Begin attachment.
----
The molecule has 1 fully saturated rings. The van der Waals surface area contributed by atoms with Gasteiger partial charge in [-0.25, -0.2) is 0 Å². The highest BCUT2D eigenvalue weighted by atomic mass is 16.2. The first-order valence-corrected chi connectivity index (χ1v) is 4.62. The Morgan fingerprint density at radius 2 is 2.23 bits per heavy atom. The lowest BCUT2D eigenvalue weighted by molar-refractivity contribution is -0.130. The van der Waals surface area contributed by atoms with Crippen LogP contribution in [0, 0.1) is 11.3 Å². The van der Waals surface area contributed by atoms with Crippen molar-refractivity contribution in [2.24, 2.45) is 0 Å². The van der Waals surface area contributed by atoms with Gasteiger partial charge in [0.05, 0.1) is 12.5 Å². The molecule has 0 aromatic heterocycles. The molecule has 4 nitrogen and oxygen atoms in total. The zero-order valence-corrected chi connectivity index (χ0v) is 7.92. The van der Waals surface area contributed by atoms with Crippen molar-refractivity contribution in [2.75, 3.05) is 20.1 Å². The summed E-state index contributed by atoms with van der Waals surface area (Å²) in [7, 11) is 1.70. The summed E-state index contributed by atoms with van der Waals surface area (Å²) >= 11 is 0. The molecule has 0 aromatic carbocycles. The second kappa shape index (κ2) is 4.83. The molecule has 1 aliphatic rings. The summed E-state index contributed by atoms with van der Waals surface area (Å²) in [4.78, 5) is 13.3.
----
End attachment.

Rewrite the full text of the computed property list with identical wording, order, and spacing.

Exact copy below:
The molecule has 1 fully saturated rings. The van der Waals surface area contributed by atoms with Gasteiger partial charge in [-0.25, -0.2) is 0 Å². The highest BCUT2D eigenvalue weighted by atomic mass is 16.2. The first-order valence-corrected chi connectivity index (χ1v) is 4.62. The Morgan fingerprint density at radius 2 is 2.23 bits per heavy atom. The lowest BCUT2D eigenvalue weighted by molar-refractivity contribution is -0.130. The van der Waals surface area contributed by atoms with Crippen LogP contribution in [0, 0.1) is 11.3 Å². The van der Waals surface area contributed by atoms with Crippen molar-refractivity contribution in [2.24, 2.45) is 0 Å². The van der Waals surface area contributed by atoms with Gasteiger partial charge in [0.05, 0.1) is 12.5 Å². The molecule has 0 aromatic heterocycles. The molecule has 4 nitrogen and oxygen atoms in total. The zero-order valence-corrected chi connectivity index (χ0v) is 7.92. The van der Waals surface area contributed by atoms with Crippen molar-refractivity contribution in [2.75, 3.05) is 20.1 Å². The summed E-state index contributed by atoms with van der Waals surface area (Å²) in [7, 11) is 1.70. The summed E-state index contributed by atoms with van der Waals surface area (Å²) >= 11 is 0. The molecule has 0 aromatic carbocycles. The second kappa shape index (κ2) is 4.83. The molecule has 1 aliphatic rings. The summed E-state index contributed by atoms with van der Waals surface area (Å²) in [4.78, 5) is 13.3.